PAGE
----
Utility funds had an excellent week. The average utility sector fund we track climbed 1.90% for the five trading days ending Thursday, April 17. Favorable weather and new North American natural gas finds may have been contributing factors.
More likely, the gains are traced to the deregulated, independent power-generation companies like
, which charge for wholesale electricity at what the market will bear. These prices are set from the more-expensive natural gas-generated electricity. They then produce as much cheaper coal- or nuclear-based electricity as they can in order to profit from the cost difference.
The best-performing utility fund this week is the
Ultra Utilities ProShares
, gaining 6.96%. The fund is 200% leveraged to the Dow Jones U.S. Utilities Index. The second-place
ProFunds Utilities UltraSector ProFund
tracks the same index, but at 150% leverage. The four largest holdings are
Fidelity Select Utilities Growth Fund
ranks third on our best-performer list. This fund has rebounded from last month's lows but is still down over the last 12 months. One of the fund's holdings,
Public Service Enterprise Group
, surged on news of approval from the Federal Energy Regulatory Commission for higher incentive profits for building a $1 billion power line from Pennsylvania to New Jersey.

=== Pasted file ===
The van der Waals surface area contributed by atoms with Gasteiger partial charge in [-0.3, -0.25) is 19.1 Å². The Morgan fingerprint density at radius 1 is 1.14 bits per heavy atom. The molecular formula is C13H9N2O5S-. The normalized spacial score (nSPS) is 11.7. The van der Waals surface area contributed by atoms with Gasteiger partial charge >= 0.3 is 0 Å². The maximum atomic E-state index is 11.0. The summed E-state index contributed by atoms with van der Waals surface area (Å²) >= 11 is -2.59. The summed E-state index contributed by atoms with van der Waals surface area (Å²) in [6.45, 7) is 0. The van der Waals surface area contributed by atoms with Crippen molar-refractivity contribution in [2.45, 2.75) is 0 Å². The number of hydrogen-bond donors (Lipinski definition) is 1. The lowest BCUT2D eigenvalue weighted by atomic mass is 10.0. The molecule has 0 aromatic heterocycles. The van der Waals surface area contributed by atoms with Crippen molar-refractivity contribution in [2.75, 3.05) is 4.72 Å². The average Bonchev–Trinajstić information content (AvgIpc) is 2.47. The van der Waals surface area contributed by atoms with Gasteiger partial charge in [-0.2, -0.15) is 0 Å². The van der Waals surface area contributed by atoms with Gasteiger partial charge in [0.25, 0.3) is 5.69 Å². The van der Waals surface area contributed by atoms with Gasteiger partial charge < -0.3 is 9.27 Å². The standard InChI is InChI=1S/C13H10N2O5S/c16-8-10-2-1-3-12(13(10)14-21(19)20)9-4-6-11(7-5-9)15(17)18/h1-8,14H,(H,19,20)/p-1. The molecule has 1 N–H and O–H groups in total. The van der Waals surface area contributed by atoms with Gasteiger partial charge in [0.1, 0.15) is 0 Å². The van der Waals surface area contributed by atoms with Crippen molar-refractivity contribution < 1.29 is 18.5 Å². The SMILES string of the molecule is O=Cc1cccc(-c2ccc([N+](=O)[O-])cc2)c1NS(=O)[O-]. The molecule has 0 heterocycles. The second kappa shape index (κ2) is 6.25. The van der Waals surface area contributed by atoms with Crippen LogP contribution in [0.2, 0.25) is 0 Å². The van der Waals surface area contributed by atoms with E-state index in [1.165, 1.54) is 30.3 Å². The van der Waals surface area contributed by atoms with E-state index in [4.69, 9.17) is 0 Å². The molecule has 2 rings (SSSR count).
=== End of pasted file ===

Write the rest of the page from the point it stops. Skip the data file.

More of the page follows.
This week, the worst-performing utility fund is the
UltraShort Utilities ProShares
, which sank 6.62% for the five trading days. This fund tracks the Dow Jones U.S. Utilities Index with double negative leverage. The index members gaining the most this week include: NRG Energy Inc, up 7.03%;
, up 6.38%; Public Service Enterprise Group Inc, up 6.18%;
, up 5.98%; and
, up 5.88%.
Making its second consecutive appearance as the second-worst-performing utility is the
Evergreen Utilities and High Income Fund
, slipping 1.35%. Eight of this fund's 10 underperforming positions are in the telecommunications sector.
Returns of negative 5.29% from
, negative 3.51% from
, negative 1.85% from
and negative 1.65% from
offset the positive water and electric utility stock returns.
BT was likely hurt by expectations that certain mobile-phone fees are expected to decline.
Plus, AT&T is cutting 4,650 workers to trim overlapping costs after several large acquisitions. Employees servicing the home phone-line business are to bear the brunt of the job losses after 1.6 million AT&T residential-line customers disconnected in favor of cable and wireless mobile phones.
In the near future, in a thought just in time for
, electric utilities will have to plan for increased nighttime kilowatt-hour usage as residents charge up their plug-in electric car batteries and top off their home-storage batteries.
For an explanation of our ratings,
Kevin Baker became the senior financial analyst for TSC Ratings upon the August 2006 acquisition of Weiss Ratings by TheStreet.com, covering mutual funds. He joined the Weiss Group in 1997 as a banking and brokerage analyst. In 1999, he created the Weiss Group's first ratings to gauge the level of risk in U.S. equities. Baker received a B.S. degree in management from Rensselaer Polytechnic Institute and an M.B.A. with a finance specialization from Nova Southeastern University.